FRONT PAGE CONTRIBUTOR
Mitt Romney’s Foreign Policy
(H/T to Mitt Romney’s indefatigable fluffer at NRO, Katrina Trinko, for the transcript.)
Today Mitt Romney delivered his views on foreign policy in a speech to the Corps of Cadets at The Citadel.
When dealing with Romney you’re never quite sure if he believes what he’s saying but if this is what he believes then it is an impressive statement on America’s place in the world.
Obviously, as a southerner I have a soft spot for all the state military colleges though The Citadel pales in comparison to VMI. I’m not sure it is particularly wise for any GOP politician to lead off a speech at The Citadel with:
Since 1842, every tyrant, petty thug or great power that threatened America learned that if you wanted to take on America, you were taking on the Citadel.
A lot of folks are still very cognizant of the fact that 1842 came before 1861, but the risk of Romney being labeled a crypto-Confederate is pretty slim.
He starts by sketching out what the world will look like if Obama succeeds in his quest for another term in office in which to wage war on America:
Will Iran be a fully activated nuclear weapons state, threatening its neighbors, dominating the world’s oil supply with a stranglehold on the Strait of Hormuz? In the hands of the ayatollahs, a nuclear Iran is nothing less than an existential threat to Israel. Iran’s suicidal fanatics could blackmail the world.
By 2015, will Israel be even more isolated by a hostile international community? Will those who seek Israel’s destruction feel emboldened by American ambivalence? Will Israel have been forced to fight yet another war to protect its citizens and its right to exist?
In Afghanistan, after the United States and NATO have withdrawn all forces, will the Taliban find a path back to power? After over a decade of American sacrifice in treasure and blood, will the country sink back into the medieval terrors of fundamentalist rule and the mullahs again open a sanctuary for terrorists?
Next door, Pakistan awaits the uncertain future, armed with more than 100 nuclear weapons. The danger of a failed Pakistan is difficult to overestimate, fraught with nightmare scenarios: Will a nuclear weapon be in the hands of Islamic Jihadists?
China has made it clear that it intends to be a military and economic superpower. Will her rulers lead their people to a new era of freedom and prosperity or will they go down a darker path, intimidating their neighbors, brushing aside an inferior American Navy in the Pacific, and building a global alliance of authoritarian states?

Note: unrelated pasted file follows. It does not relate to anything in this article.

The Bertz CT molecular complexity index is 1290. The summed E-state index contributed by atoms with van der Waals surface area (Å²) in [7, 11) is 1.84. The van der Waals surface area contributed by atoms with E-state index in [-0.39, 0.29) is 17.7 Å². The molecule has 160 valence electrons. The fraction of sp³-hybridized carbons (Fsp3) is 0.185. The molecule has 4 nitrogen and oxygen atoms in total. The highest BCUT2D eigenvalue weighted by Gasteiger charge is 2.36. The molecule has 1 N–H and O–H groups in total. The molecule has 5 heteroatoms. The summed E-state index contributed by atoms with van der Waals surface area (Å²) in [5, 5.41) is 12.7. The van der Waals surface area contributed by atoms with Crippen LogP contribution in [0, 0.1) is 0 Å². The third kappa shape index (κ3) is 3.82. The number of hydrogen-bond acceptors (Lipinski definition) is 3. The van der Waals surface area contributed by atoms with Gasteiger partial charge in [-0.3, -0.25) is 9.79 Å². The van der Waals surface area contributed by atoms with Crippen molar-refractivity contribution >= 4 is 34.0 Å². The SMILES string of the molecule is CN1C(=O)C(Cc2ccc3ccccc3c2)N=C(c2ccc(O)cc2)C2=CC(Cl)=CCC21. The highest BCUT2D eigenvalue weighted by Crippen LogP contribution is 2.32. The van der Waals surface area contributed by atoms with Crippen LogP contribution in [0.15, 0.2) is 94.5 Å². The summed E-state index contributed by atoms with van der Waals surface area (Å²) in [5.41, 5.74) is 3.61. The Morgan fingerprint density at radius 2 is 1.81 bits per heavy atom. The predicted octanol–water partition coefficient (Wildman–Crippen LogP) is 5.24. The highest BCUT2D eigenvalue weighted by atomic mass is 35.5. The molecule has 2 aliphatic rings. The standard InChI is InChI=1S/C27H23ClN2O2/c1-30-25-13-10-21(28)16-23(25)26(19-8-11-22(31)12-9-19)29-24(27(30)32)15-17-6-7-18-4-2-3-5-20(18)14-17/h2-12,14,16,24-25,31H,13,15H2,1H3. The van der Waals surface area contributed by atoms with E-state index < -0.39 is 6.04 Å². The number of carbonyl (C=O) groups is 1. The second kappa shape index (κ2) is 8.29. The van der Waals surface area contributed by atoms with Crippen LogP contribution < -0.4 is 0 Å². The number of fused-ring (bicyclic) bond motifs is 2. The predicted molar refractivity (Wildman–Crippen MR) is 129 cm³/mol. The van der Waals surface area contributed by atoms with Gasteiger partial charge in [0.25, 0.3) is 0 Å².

Russia is at a historic crossroads. Vladimir Putin has called the breakup of the Soviet empire the great tragedy of the 20th Century. Will he try to reverse that tragedy and bludgeon the countries of the former Soviet Union into submission, and intimidate Europe with the levers of its energy resources?
To our South, will the malign socialism of Hugo Chavez’s Venezuela, in tight alliance with the malign socialism of Castro’s Cuba, undermine the prospects of democracy in a region thirsting for freedom and stability and prosperity?
Our border with Mexico remains an open sore. Will drug cartels dominate the regions adjoining the United States, with greater and greater violence spilling over into our country? Will we have failed to secure the border and to stem the tide of illegal immigrants? And will drug smugglers and terrorists increasingly make their way into our midst?
This would be a troubling and threatening world for America. But it is not unrealistic. These are only some of the very real dangers that America faces, if we continue with the feckless policies of the past three years.[emphasis mine]
This is as strong and indictment of the Obama Administration’s history of malfeasance and misfeasance in the management of US foreign policy as we have heard. It is hard to disagree with any of it. Many of these problems Obama has created. Those problems it inherited it made much worse.
He goes on from there to establish his theme as “An American Century.” At this point Ron Paul supporters should stop reading because you are going to have an aneurysm.
But I am here today to tell you that I am guided by one overwhelming conviction and passion: This century must be an American Century. In an American Century, America has the strongest economy and the strongest military in the world. In an American Century, America leads the free world and the free world leads the entire world.